In his new book, Dispatches From the War Room: In the Trenches With Five Extraordinary Leaders, Stanley Greenberg delivers an insider's account of the leadership, style, and vision of Bill Clinton, Tony Blair, Nelson Mandela, Ehud Barak, and Bolivia's Gonzalo Sánchez de Lozada. Greenberg, the chairman and CEO of Greenberg Quinlan Rosner Research, has also served as a polling adviser to Al Gore, Joe Lieberman, and Gerhard Schroeder. The high-level pollster and political consultant spoke with U.S. News about his book, the importance of public opinion for modern leaders, and the success of Barack Obama's presidential campaign. Excerpts:
What was the motivation behind writing this book?
Well, this is the first book I've written that's a memoir. Usually, I'm throwing out ideas and challenging people, being provocative. But in this one, I was trying to get at some pretty basic questions. Questions about these leaders: Are they—I'm doing polling and surveys, and I'm a consultant—are these leaders weaker because they use that kind of work? The pollsters themselves: Are they in a process of diminishing our democracy, diminishing the quality of public debate in these leaders? I try to be as frank as possible. This is not a defense of my profession. In fact, I raise a lot of questions about in general what we do.
You chose five leaders around whom your book revolves. Can you explain why you picked these five in particular?
I chose them because they were bold. They were elected with a mission and purpose. They were elected at a time of tumult. And one of the things I was looking [for] was: In governing under pressure, how do they bring people with them? And so they all had a mission of things they wanted to do, and they shared that.
If you were to write a sequel to this book, which other leaders would you include?
I'd love to do Barack Obama, but I don't have the same inside relationship with him. I've thought of looking outside the political world to people like Gianna Angelopoulos, who was the head of the [2004 Athens] Olympic Games, or Lord John Brown, who was the head of BP. So, there are other leaders outside of the election context who also have brought change or who tell us something about leadership.
In what way does public opinion shape decisions for people who aren't running for political office?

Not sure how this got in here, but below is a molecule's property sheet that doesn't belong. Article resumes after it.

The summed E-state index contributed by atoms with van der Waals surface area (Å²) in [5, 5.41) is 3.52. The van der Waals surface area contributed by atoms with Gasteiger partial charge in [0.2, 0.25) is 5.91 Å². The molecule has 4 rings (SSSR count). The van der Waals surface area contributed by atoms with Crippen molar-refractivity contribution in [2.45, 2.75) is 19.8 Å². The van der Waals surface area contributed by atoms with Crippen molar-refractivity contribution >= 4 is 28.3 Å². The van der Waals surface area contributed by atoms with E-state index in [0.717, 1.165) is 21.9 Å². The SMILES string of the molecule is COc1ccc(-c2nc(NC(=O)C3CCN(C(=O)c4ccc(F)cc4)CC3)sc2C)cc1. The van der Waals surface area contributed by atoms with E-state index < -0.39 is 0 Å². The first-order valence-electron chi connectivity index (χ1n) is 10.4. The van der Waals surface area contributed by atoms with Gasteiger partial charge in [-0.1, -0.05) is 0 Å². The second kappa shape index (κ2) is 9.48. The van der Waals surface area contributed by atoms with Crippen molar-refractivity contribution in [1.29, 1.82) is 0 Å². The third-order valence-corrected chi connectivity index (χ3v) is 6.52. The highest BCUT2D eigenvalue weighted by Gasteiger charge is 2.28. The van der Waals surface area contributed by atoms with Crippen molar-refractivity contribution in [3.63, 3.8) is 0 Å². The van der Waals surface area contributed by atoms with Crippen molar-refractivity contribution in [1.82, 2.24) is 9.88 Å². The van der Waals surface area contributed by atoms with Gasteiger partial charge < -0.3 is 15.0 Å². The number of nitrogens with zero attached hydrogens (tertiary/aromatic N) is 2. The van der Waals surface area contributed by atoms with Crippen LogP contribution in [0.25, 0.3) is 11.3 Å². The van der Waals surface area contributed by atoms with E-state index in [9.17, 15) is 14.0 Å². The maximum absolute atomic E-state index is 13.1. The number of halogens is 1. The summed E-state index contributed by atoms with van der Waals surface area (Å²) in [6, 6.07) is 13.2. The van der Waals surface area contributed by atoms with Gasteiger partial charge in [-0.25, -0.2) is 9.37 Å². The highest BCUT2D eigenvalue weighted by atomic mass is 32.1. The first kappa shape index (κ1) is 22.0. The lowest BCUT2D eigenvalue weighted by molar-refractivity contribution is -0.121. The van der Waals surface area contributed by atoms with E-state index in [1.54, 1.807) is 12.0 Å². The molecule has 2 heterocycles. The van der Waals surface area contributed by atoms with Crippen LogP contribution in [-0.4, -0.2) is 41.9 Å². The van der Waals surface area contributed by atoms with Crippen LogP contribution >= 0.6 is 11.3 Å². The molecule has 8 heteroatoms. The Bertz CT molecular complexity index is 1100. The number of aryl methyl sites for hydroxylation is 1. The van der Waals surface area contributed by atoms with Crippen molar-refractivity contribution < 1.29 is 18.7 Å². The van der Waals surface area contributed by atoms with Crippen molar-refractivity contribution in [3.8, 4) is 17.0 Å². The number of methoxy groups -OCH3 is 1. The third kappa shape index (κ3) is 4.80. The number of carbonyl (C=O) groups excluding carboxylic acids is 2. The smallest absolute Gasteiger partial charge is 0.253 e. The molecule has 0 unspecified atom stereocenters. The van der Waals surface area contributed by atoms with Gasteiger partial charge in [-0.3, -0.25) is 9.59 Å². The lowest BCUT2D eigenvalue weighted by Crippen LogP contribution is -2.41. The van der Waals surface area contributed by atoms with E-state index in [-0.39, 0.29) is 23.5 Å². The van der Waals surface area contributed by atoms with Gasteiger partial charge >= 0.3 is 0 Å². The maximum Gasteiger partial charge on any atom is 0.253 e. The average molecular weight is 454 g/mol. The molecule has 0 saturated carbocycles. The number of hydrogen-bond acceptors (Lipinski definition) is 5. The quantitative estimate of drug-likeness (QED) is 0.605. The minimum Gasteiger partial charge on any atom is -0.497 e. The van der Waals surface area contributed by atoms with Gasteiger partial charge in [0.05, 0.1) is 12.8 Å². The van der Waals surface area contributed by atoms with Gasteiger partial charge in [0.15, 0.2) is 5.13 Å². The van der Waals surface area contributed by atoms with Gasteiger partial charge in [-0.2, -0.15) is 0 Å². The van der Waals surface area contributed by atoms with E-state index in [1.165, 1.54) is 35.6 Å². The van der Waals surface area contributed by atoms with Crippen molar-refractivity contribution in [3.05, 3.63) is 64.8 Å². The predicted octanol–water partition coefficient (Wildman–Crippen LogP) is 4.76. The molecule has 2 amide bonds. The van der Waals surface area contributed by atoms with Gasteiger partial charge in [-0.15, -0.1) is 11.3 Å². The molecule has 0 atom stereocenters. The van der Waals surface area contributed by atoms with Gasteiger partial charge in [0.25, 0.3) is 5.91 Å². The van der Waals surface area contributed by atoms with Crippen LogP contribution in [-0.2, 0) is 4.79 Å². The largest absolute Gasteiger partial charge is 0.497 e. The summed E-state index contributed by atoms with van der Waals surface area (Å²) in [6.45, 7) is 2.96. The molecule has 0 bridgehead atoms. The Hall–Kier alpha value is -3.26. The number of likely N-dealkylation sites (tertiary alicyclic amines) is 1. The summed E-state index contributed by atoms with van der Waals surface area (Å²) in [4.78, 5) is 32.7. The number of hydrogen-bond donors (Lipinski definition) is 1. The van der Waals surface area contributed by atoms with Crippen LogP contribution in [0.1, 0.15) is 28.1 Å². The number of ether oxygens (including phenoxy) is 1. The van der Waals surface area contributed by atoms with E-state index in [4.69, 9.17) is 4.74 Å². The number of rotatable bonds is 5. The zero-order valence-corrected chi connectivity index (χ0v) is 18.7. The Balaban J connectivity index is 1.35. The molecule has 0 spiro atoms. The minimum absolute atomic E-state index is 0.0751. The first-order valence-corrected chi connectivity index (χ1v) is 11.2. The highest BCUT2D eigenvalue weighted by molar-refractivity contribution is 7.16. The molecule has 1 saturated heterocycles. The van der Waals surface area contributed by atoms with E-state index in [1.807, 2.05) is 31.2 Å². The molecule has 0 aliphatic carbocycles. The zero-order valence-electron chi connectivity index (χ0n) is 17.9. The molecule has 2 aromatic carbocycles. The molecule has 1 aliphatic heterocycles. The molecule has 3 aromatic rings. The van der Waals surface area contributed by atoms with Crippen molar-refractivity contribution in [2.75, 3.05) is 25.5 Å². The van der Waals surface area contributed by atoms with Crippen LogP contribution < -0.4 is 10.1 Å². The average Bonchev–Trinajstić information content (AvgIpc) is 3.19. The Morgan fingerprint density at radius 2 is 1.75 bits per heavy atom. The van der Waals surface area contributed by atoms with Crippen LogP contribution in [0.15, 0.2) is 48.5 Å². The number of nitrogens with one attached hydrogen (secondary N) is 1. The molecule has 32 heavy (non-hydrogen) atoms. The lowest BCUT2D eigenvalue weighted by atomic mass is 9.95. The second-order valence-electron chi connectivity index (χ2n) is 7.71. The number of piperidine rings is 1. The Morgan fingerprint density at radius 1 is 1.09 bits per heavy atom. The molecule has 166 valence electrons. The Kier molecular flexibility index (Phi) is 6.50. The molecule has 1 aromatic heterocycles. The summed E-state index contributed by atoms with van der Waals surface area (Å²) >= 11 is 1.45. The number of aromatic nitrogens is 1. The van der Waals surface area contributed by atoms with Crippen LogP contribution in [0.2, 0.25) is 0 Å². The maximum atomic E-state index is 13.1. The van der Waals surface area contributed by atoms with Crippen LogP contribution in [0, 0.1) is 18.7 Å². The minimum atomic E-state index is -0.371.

When Lord Brown was head of BP, he broke with the oil industry when he acknowledged that climate change was real. He then, as a leader of a company, had to bring the rest of the company with him. It's not just elected leaders who use research as part of the process of bringing change.
You write in the book that picking the right fight is the key to political success. What fight do you think Obama should choose with the GOP?
Saying there should be less partisanship, or there shouldn't be partisanship, is also picking a fight. That's also determining the terms of debate. It's saying to the country, "As you look at this budget that I'm taking forward, look at it on its merits; look beyond partisanship for the country's interests." That is a way of defining the context in which the judgments will be made. What I said in the book was, the first question for a successful candidate [or] leader is knowing what the fight's about. For Bill Clinton, it was the economy. It was change for Barack Obama.
Do you think Obama should read your book? If so, why, and what do you think he would learn from it?
I've given him the book. The first thing is that all these leaders came in with great popularity and high hopes, and almost all of them crashed when popular sentiment crashed. It's much harder to deliver and maintain popular support over a long period. Think about Nelson Mandela in particular. He came in with immense popularity and goodwill and capital. Even though there were changes that were extraordinary—the end of segregation, all race groups serving in the Parliament, electricity and water brought out to all areas of the country—within two years there was growing disillusionment, deep disillusionment about the lack of housing, lack of employment, the crime. And it was wrenching convincing the African National Congress leaders who thought they had brought big changes that they were losing touch with people. When people are struggling, you constantly have to find a framework for showing how you're working on their behalf, how you're making progress if you are, if it's real. You can't spin it. People are very discerning. But I think the Mandela example would concentrate the mind on how hard it is to sustain when you have a period of economic difficulty.